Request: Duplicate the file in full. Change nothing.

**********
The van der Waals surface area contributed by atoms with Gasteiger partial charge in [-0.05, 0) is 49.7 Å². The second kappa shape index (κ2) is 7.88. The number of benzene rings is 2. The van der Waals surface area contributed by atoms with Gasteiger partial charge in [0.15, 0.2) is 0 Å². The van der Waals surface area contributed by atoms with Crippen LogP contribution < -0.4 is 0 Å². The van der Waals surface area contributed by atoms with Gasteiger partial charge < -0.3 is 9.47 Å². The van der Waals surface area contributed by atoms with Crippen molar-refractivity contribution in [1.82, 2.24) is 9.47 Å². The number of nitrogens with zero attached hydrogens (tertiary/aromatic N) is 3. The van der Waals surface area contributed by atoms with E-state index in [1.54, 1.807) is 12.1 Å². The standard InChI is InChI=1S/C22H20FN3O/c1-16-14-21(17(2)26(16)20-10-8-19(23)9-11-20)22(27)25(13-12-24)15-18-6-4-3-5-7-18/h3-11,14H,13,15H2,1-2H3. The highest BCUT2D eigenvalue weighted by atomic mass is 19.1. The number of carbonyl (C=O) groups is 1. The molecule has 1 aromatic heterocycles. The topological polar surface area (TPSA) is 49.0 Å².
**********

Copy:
The van der Waals surface area contributed by atoms with Gasteiger partial charge in [-0.05, 0) is 49.7 Å². The second kappa shape index (κ2) is 7.88. The number of benzene rings is 2. The van der Waals surface area contributed by atoms with Gasteiger partial charge in [0.15, 0.2) is 0 Å². The van der Waals surface area contributed by atoms with Crippen LogP contribution < -0.4 is 0 Å². The van der Waals surface area contributed by atoms with Gasteiger partial charge < -0.3 is 9.47 Å². The van der Waals surface area contributed by atoms with Crippen molar-refractivity contribution in [1.82, 2.24) is 9.47 Å². The number of nitrogens with zero attached hydrogens (tertiary/aromatic N) is 3. The van der Waals surface area contributed by atoms with E-state index in [1.54, 1.807) is 12.1 Å². The standard InChI is InChI=1S/C22H20FN3O/c1-16-14-21(17(2)26(16)20-10-8-19(23)9-11-20)22(27)25(13-12-24)15-18-6-4-3-5-7-18/h3-11,14H,13,15H2,1-2H3. The highest BCUT2D eigenvalue weighted by atomic mass is 19.1. The number of carbonyl (C=O) groups is 1. The molecule has 1 aromatic heterocycles. The topological polar surface area (TPSA) is 49.0 Å².